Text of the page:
This week, SKY announced that it will increase phone line rental charges by more than seven times the rate of inflation from December. The line rental charge will jump from £12.25 to £14.50 a month – that’s 18%. Sky is also increasing the cost of daytime calls, from 7.95p to 8.41p a minute and its call connection fee will go up from 13.1p to 13.87p.
Similarly, BT has announced a rise in line rental charges £14.60 a month to £15.45 from January 2013. And, BT’s call charges will also go up. Full-price daytime calls will rise from 7.95p a minute to 8.41p and the call connection fee will rise from 13.1p to 13.87p.
Virgin and TalkTalk have already implemented way-above-inflation increases in line rental charges, but BT and Sky are the dominant domestic telecoms suppliers.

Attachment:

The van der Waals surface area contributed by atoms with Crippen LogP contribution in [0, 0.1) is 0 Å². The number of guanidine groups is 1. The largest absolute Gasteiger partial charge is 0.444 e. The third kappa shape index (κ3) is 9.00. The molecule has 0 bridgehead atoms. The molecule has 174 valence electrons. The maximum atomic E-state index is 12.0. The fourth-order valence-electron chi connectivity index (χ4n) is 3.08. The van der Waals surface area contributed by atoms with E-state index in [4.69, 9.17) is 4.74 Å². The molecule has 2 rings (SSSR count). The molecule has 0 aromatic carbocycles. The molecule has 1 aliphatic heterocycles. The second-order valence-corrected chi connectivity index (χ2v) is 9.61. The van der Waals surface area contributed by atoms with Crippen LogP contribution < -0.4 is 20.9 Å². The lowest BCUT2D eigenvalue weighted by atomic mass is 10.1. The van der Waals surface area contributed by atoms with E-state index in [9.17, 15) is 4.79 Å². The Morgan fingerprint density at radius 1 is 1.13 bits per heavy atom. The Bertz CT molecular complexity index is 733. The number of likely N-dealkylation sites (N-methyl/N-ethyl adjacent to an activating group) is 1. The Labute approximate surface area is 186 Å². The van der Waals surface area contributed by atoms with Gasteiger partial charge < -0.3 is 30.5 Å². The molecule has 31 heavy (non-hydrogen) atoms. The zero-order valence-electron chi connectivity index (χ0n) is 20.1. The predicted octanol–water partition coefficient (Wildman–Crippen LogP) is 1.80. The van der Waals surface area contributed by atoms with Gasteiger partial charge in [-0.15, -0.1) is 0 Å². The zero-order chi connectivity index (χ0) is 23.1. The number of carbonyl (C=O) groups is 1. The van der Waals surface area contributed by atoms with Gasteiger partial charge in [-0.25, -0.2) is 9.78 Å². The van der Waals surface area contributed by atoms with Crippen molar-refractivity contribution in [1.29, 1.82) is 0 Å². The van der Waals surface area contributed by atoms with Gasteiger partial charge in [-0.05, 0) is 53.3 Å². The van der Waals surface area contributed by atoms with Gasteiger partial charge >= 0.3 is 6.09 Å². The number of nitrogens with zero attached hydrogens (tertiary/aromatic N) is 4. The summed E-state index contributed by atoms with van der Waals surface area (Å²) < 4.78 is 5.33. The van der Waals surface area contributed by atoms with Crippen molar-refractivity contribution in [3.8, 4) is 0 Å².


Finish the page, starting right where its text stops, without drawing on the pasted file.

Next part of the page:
There are a number of things that strike me about these announcements.
First, what is the justification for these inflation-busting increasing line charge rentals? I can’t think of one. One telecoms supplier – Primus – charges £8.25 a month. It uses the same infrastructure as the other suppliers. Is it subsidising its line rental costs? I don’t think so. So, why are the dominant suppliers charging nearly 90% more for that part of the bill which is inescapable?
Secondly, increasing the line rental charges means that those who make the fewest calls – typically pensioners on the lowest incomes – are facing the highest percentage increases in their bills.
Thirdly, in what the suppliers call a ‘highly competitive market’, how do BT and Sky manage to arrive at exactly the same costs for daytime calls and connection fees? Is it coincidence? I don’t think so.
That’s why I’ve called on the Competition Commission and the Secretary of State for Trade and Industry to launch an investigation into the telecoms’ suppliers and, particularly, these latest announcements.